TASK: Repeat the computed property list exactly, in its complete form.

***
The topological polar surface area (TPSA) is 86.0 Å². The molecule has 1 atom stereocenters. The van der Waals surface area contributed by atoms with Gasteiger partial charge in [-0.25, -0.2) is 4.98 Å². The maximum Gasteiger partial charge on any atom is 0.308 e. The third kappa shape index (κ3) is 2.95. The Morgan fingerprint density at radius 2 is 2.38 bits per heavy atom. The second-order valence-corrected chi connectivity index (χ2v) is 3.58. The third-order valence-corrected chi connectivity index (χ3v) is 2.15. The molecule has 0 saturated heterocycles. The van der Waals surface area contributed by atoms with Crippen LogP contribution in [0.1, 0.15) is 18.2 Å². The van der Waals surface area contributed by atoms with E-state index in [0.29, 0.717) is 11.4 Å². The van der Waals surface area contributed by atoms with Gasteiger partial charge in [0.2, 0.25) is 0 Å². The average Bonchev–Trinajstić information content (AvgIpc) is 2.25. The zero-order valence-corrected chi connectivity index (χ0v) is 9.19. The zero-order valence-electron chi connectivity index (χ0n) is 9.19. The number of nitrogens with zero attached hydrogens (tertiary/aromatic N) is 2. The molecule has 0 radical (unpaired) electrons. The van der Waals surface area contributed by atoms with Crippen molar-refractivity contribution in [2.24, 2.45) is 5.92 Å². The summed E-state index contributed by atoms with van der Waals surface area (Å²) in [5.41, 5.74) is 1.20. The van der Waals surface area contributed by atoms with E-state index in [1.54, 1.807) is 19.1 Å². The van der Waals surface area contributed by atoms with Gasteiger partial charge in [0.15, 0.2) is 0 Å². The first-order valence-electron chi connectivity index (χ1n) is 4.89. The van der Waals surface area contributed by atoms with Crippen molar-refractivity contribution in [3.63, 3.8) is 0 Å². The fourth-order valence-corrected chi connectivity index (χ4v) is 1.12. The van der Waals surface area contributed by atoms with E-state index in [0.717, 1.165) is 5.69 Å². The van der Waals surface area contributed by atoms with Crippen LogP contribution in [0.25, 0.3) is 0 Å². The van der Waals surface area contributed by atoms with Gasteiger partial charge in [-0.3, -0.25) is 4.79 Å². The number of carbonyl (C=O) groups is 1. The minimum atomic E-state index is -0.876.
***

The topological polar surface area (TPSA) is 86.0 Å². The molecule has 1 atom stereocenters. The van der Waals surface area contributed by atoms with Gasteiger partial charge in [-0.25, -0.2) is 4.98 Å². The maximum Gasteiger partial charge on any atom is 0.308 e. The third kappa shape index (κ3) is 2.95. The Morgan fingerprint density at radius 2 is 2.38 bits per heavy atom. The second-order valence-corrected chi connectivity index (χ2v) is 3.58. The third-order valence-corrected chi connectivity index (χ3v) is 2.15. The molecule has 0 saturated heterocycles. The van der Waals surface area contributed by atoms with Crippen LogP contribution in [0.1, 0.15) is 18.2 Å². The van der Waals surface area contributed by atoms with E-state index in [0.29, 0.717) is 11.4 Å². The van der Waals surface area contributed by atoms with Gasteiger partial charge in [0.2, 0.25) is 0 Å². The average Bonchev–Trinajstić information content (AvgIpc) is 2.25. The zero-order valence-corrected chi connectivity index (χ0v) is 9.19. The zero-order valence-electron chi connectivity index (χ0n) is 9.19. The number of nitrogens with zero attached hydrogens (tertiary/aromatic N) is 2. The molecule has 0 radical (unpaired) electrons. The van der Waals surface area contributed by atoms with Crippen molar-refractivity contribution in [2.24, 2.45) is 5.92 Å². The summed E-state index contributed by atoms with van der Waals surface area (Å²) in [5.41, 5.74) is 1.20. The van der Waals surface area contributed by atoms with E-state index in [1.54, 1.807) is 19.1 Å². The van der Waals surface area contributed by atoms with Gasteiger partial charge in [0.15, 0.2) is 0 Å². The first-order valence-electron chi connectivity index (χ1n) is 4.89. The van der Waals surface area contributed by atoms with Crippen molar-refractivity contribution in [3.63, 3.8) is 0 Å². The fourth-order valence-corrected chi connectivity index (χ4v) is 1.12. The van der Waals surface area contributed by atoms with E-state index in [0.717, 1.165) is 5.69 Å². The van der Waals surface area contributed by atoms with Crippen LogP contribution in [0.25, 0.3) is 0 Å². The van der Waals surface area contributed by atoms with Gasteiger partial charge in [-0.3, -0.25) is 4.79 Å². The number of carbonyl (C=O) groups is 1. The minimum atomic E-state index is -0.876.